Besides Placer.ai, the audience members brought up the possibility that Ridgecrest might purchase license plate readers (LPRs). Bruen cited an anecdotal situation regarding the recent murder of four young people in Idaho. He said law enforcement would not have produced a suspect without these LPRs. He said this is where “the scales of justice come into play.” On one side of the scale is citizens’ privacy and the other side is maintaining safety. The city’s goal in having LPR’s is “making sure we’re not attractive.” He said, “If you have two communities that sit next to each other and one has LPRs, ‘Where are your criminals?’” Even though he supports them, he said, “There’s no decision [about LPRs) that has been made.” But, he said they would be “irresponsible not to take into consideration the request of our Police Department.”
Another issue that came up during the meeting was the frequency of the trash pickup. A lady in the audience complained about the smell of dirty diapers from a nearby daycare. She said because they are not being picked up weekly, “it stinks to high heaven.”
Bruen responded, “I want to answer your question as honestly as I can.” Referring to the recent agreement made with Waste Management, he said, “We have a very well-negotiated contract.” He said he has a “high concern with the idea of reinstating weekly trash service and seeing [the currently improved] conversion numbers crash.” He said that could result in fines up to $10,000 per day. Bruen suggested that if there are problems, people can always request more cans. “Every pickup is a cost,” and the current organic requirement mandated by California has forced the city to make difficult decisions to keep costs down. And besides, “there is nobody else [besides Waste Management] who’s offering to do our service.”
On a happier note, updates on the Pinney Pool project were discussed. Bruen said, “It still looks like it will be three pools.” He said there are plans to have a full athletic pool designed for water polo, lap swimming, and scuba diving. He is hoping that it will be running nine or ten months out of the year and that the maintenance costs will be covered through fees. He is not sure how the costs will be differentiated between the City and the county population.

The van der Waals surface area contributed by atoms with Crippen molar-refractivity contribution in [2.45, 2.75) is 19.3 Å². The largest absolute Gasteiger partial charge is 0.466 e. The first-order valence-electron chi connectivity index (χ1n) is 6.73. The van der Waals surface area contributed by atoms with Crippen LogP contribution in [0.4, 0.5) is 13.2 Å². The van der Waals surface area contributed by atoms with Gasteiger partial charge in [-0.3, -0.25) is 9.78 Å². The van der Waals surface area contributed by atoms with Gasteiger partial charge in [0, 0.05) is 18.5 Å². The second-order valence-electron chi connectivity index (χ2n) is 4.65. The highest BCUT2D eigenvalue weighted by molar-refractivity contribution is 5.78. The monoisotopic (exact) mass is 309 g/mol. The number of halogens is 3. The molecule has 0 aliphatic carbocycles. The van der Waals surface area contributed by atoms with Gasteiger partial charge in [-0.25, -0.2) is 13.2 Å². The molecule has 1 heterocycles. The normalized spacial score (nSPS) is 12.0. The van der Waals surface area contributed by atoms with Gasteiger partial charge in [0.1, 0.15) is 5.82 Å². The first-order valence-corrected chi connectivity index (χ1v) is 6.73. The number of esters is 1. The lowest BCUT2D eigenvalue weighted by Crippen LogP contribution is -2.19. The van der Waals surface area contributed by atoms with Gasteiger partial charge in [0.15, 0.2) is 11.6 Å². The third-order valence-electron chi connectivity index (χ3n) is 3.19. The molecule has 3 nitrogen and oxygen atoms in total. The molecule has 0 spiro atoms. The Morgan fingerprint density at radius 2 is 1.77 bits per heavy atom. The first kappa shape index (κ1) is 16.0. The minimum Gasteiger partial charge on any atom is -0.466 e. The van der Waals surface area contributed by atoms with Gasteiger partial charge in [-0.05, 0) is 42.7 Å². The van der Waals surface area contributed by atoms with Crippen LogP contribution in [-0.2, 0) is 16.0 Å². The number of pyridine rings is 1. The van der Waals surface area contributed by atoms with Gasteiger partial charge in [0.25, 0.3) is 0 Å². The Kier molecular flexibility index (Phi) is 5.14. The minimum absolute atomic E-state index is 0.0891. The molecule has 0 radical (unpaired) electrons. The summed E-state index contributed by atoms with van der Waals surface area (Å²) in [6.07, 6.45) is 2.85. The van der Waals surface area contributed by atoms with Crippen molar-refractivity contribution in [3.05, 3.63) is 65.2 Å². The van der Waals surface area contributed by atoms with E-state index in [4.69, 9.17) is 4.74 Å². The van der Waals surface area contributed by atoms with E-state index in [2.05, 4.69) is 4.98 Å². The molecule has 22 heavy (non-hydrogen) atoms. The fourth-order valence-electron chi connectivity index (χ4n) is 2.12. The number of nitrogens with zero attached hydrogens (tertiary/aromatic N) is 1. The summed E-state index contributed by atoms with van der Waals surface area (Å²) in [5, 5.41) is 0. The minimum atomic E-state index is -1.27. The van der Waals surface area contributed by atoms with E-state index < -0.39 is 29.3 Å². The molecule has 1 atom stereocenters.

The second would be a therapy pool. This would be heated and used for seniors, therapy, and swim lessons. The third pool would be much shallower (perhaps 18 to 20 inches deep) and would be designed for toddlers, with some type of front fixture attached so children can play at varying ages. He said they are looking at a lot of different features, some hard and some inflatable. “We’re trying to be very smart about our maintenance on them.” Amenities such as a water slide would not be an option because these “beautiful and fun slides add a ton to the insurance costs.” He said they would know more in November and would most likely hold a community presentation to showcase their final design plans.
After the question-and-answer exchange, Bruen announced that two new franchises were scheduled to come to Ridgecrest. He said they would soon occupy the same space previously filled by Big Lots. The first is Ross Dress for Less, which focuses on bringing in “a constant stream of high-quality department and specialty store brands” at bargain prices. Sharing that space will be another discount store, Five Below. This store markets itself as “a place with unlimited possibilities” and a “super-fun shopping experience” where products cost between one to five dollars.
The local GRRA is a group of conservative citizens who focus on grassroots politics. They meet monthly on the third Monday at 6 p.m. at Grace Connection Church, 114 Gemstone. For further information, email Karen Taggart at .